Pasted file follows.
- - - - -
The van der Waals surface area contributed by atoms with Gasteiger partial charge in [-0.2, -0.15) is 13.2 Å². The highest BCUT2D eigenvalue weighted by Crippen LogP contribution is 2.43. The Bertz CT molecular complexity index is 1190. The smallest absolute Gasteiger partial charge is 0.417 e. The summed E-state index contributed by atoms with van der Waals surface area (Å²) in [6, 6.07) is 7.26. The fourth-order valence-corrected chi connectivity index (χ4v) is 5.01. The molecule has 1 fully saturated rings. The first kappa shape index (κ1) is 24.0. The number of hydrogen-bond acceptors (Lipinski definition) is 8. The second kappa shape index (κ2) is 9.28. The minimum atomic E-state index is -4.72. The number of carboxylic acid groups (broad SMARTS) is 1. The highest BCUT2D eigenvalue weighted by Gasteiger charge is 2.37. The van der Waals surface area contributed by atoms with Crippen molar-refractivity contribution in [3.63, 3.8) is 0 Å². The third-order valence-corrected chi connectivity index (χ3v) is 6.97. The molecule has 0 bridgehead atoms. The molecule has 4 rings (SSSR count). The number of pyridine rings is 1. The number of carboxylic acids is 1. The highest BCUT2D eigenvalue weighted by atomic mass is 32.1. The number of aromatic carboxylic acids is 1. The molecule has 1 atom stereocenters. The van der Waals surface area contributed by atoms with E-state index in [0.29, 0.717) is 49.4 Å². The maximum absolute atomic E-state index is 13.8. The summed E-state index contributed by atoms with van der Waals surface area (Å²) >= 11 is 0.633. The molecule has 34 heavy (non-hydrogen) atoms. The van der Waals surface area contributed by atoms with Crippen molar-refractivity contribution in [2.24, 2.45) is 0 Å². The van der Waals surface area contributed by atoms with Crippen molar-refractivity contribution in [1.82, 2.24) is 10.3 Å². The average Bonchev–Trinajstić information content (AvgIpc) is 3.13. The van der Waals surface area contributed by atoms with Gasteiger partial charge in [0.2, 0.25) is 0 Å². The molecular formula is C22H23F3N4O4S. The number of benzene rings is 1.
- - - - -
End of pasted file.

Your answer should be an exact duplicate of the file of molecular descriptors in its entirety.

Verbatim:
The van der Waals surface area contributed by atoms with Gasteiger partial charge in [-0.2, -0.15) is 13.2 Å². The highest BCUT2D eigenvalue weighted by Crippen LogP contribution is 2.43. The Bertz CT molecular complexity index is 1190. The smallest absolute Gasteiger partial charge is 0.417 e. The summed E-state index contributed by atoms with van der Waals surface area (Å²) in [6, 6.07) is 7.26. The fourth-order valence-corrected chi connectivity index (χ4v) is 5.01. The molecule has 1 fully saturated rings. The first kappa shape index (κ1) is 24.0. The number of hydrogen-bond acceptors (Lipinski definition) is 8. The second kappa shape index (κ2) is 9.28. The minimum atomic E-state index is -4.72. The number of carboxylic acid groups (broad SMARTS) is 1. The highest BCUT2D eigenvalue weighted by Gasteiger charge is 2.37. The van der Waals surface area contributed by atoms with Crippen molar-refractivity contribution in [3.63, 3.8) is 0 Å². The third-order valence-corrected chi connectivity index (χ3v) is 6.97. The molecule has 0 bridgehead atoms. The molecule has 4 rings (SSSR count). The number of pyridine rings is 1. The number of carboxylic acids is 1. The highest BCUT2D eigenvalue weighted by atomic mass is 32.1. The number of aromatic carboxylic acids is 1. The molecule has 1 atom stereocenters. The van der Waals surface area contributed by atoms with E-state index in [0.29, 0.717) is 49.4 Å². The maximum absolute atomic E-state index is 13.8. The summed E-state index contributed by atoms with van der Waals surface area (Å²) >= 11 is 0.633. The molecule has 34 heavy (non-hydrogen) atoms. The van der Waals surface area contributed by atoms with Crippen molar-refractivity contribution in [2.24, 2.45) is 0 Å². The van der Waals surface area contributed by atoms with Crippen molar-refractivity contribution in [1.82, 2.24) is 10.3 Å². The average Bonchev–Trinajstić information content (AvgIpc) is 3.13. The van der Waals surface area contributed by atoms with Gasteiger partial charge in [0.2, 0.25) is 0 Å². The molecular formula is C22H23F3N4O4S. The number of benzene rings is 1.